Summary: John shows us another way we can analyze if we or others in the church are doing well in our Christian walk - love.

This is a true story. Paul and William decided that they really wanted to become godly men. So they started meeting with one another to pray and encourage one another; they even set goals for themselves and their behavior, and were accountable to each other.

At one point Paul decided that he wanted to break his habit of using profanity. He decided he was going to put five dollars in the offering for every time he swore during the week. To stay accountable, he would tell his friend William how many times he’d failed. The first week cost Paul $100. Now, Paul must’ve been doing ok financially, because that didn’t stop his swearing. In fact, while he improved somewhat over the next couple weeks, he really wasn’t having the success he wanted and was losing more and more money every week.

After the fourth week, William told Paul he had decided that the deal needed to be changed for the coming week, but he wasn’t going to tell Paul how it would change. He just said, “Trust me. It will cost you both less and more.”

When they met the following Sunday before worship, Paul admitted he had failed again. William put a hand on his shoulder and said, "Paul, I told you this was going to cost you both less and more. It’s called grace." William took out his checkbook, and made out a check to the church, leaving the amount blank. He gave the check to Paul and said, "Your sin still costs, but for you it’s free. Just fill in the numbers, and next week there will be more grace."

William’s grace cost $55 the first week; the second only cost $20. There was no third week. Paul couldn’t bear to see what his sin was costing his friend, so he quit using profanity.

What we as Christians believe matters a great deal, how we live as Christians, reveals who we really are.

John continues in his thoughts on faith here in the book of first John. Right here he sets out some practical conditions for living our faith. John asks us do we love others in the church or do we not love others in the church. Love is evidence of our faith, whereas absence of love is evidence of our lack of faith.

We have seen John teach us three very valuable things concerning our faith so far: First our faith is placed in a person and not in a concept or a philosophical theory - and that person we place our faith in is Jesus Christ; Second we also saw that confession of our sins helps us maintain our relationship with God as it is a reality check, we truly need God to be a righteous people; Third we also found that one of the ways we can know that we are indeed believers, indeed Christians is that we take the sin in our lives seriously, we don’t make excuses for our sin, we recognize our sin, we are concerned about our sin and deal with it before God.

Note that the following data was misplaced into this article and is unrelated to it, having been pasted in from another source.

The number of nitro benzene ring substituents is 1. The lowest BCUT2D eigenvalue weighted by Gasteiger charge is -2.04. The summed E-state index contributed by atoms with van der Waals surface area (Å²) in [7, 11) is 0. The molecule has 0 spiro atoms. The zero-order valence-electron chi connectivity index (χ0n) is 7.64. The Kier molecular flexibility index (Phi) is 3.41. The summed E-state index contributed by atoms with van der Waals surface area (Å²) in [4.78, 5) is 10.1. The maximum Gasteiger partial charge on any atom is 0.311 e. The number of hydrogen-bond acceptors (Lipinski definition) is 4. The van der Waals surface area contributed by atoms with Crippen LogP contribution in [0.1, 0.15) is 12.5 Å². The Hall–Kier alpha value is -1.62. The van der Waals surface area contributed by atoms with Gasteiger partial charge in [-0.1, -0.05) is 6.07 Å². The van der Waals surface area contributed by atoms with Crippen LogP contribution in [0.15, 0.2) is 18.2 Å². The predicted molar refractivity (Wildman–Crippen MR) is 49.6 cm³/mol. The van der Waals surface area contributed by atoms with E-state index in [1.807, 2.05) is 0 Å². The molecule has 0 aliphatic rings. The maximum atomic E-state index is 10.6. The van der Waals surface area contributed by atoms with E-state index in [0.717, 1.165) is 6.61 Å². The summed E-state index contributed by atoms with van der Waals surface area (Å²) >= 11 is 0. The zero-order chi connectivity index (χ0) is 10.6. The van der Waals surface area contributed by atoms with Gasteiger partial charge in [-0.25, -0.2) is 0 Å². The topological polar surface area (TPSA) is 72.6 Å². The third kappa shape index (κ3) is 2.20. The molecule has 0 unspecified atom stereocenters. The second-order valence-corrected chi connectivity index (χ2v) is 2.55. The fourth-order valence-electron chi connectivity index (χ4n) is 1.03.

Today, John shows us another way we can analyze if we or others in the church are doing well in our Christian walk - love.

John starts off in verse 7 by stating that he is writing about an old command, a command that was there from the beginning and it is a command that has been heard. Many of the believers in the church had been around for a life time and everyone of them was very familiar with John - they knew what command John was referring to here: John 13:34 “A new command I give you: Love one another. As I have loved you, so you must love one another.” This would be a teaching this church would know from the onset, and they would know it so well that John only has to ‘the command’ and everyone knows it is the command of love.

Previously, in the last few verses John has been saying the plural, the commands of God - but now John summarizes all the commandments into one in the singular, “Love one another as I have loved you.” Love is the summation of all commands - this is an old message that they have heard, and lived with for years.

But now in verse 8, John tells us this old command is new. How is this command both old and new at the same time? This is an old command as it goes all the way back to the time of Moses, Lev. 19:18 “ ‘Do not seek revenge or bear a grudge against one of your people, but love your neighbor as yourself. I am the LORD.”

So it is an old command, in the sense that God had commanded it years before, and it is also an old command because the congregation members have heard it for years, yet it is a new command also. It is a new command in two ways: First this command of love was realized and lived out by Jesus Christ and second, it is a new command as we are to expected to love as Jesus loved. It is new as we are also expected to love as Jesus loved.

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